Early Ceramics from Southeast Asia: Specimens from Thailand and the Jordan Schnitzer Museum of Art

UO MA archeology student Angelica Kneisly and Department of Anthropology Courtesy Research Associate Maury Morgenstein use non-invasive chemical methods (EDXRF and Raman analysis) to analyze blue-and-white porcelain vessels at the JSMA. Photo by Jonathan Smith.

 

Early Ceramics from Southeast Asia: Specimens from Thailand and the Jordan Schnitzer Museum of Art

February 15, 2020 to June 21, 2020

This exhibition, organized by UO Department of Anthropology Professor William S. Ayres with the assistance of MA archeology student Angelica Kneisly and Department of Anthropology Courtesy Research Associate Maury Morgenstein, compares archaeological potsherds from fieldwork in Thailand and ceramic objects from the Jordan Schnitzer Museum of Art.  This comparison offers new perspectives on the long-distance trade and economic interaction underlying the emergence of colonialism and modern globalism during the fifteenth to eighteenth centuries. Historical records typically provide the documentation for such trade systems. For this presentation, the researchers used non-invasive chemical methods (EDXRF and Raman analysis) to analyze fragments of porcelain trade pieces from a Dutch trading operation at Pattani, south Thailand, and blue-and-white porcelain vessels in the JSMA collection to determine whether their sources were Jingdezhen, China, or other production centers. As a coastal center, Pattani provides an indication of the scale and duration of the maritime trade and its impact on specific ports in the region. This installation, made possible through a JSMA Academic Support Grant, demonstrates how material culture, including small artifacts, can convey the long-term interaction between Chinese kiln production and regional consumption, as well as Middle Eastern and European international markets.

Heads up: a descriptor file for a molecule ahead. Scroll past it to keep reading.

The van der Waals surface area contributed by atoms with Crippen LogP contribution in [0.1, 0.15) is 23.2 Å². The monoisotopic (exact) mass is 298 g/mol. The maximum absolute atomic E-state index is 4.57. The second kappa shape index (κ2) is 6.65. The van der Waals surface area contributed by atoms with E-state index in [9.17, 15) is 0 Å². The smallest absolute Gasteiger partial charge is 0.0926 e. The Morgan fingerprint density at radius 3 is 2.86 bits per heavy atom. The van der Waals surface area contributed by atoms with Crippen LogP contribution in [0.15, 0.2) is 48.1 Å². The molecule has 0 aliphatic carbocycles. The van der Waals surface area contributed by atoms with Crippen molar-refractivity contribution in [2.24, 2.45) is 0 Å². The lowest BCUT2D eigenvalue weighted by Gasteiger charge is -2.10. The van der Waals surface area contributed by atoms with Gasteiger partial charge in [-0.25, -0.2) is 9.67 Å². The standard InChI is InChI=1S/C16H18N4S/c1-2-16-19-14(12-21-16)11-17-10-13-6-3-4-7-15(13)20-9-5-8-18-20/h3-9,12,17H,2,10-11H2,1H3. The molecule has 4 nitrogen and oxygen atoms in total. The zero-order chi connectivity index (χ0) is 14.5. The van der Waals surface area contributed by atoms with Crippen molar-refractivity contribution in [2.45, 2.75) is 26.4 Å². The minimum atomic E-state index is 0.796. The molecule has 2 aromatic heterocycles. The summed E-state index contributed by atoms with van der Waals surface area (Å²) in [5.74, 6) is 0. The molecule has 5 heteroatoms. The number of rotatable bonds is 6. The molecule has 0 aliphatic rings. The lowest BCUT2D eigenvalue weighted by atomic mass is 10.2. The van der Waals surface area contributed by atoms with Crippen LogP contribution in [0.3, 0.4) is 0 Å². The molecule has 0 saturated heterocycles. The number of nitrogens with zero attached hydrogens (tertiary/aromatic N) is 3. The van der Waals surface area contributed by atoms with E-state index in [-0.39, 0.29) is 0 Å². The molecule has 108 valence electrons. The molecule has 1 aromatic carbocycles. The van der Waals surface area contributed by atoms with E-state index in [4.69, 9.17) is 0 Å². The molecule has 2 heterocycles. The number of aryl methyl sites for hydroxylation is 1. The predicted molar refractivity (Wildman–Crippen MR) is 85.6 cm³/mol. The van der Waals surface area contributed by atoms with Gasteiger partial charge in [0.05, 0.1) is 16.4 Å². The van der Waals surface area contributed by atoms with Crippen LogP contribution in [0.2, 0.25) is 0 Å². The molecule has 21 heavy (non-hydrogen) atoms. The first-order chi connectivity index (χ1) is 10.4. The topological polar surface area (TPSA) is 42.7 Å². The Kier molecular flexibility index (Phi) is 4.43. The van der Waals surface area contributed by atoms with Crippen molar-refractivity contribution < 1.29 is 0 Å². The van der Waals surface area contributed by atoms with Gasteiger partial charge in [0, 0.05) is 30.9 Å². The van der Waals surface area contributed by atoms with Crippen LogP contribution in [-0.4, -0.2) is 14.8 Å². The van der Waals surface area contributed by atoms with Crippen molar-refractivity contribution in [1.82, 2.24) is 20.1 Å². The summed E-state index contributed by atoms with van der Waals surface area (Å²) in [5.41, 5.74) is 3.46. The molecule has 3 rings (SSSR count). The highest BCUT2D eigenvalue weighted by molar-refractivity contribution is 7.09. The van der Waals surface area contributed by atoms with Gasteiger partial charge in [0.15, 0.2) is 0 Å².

Chinese Shards Interactive Powerpoint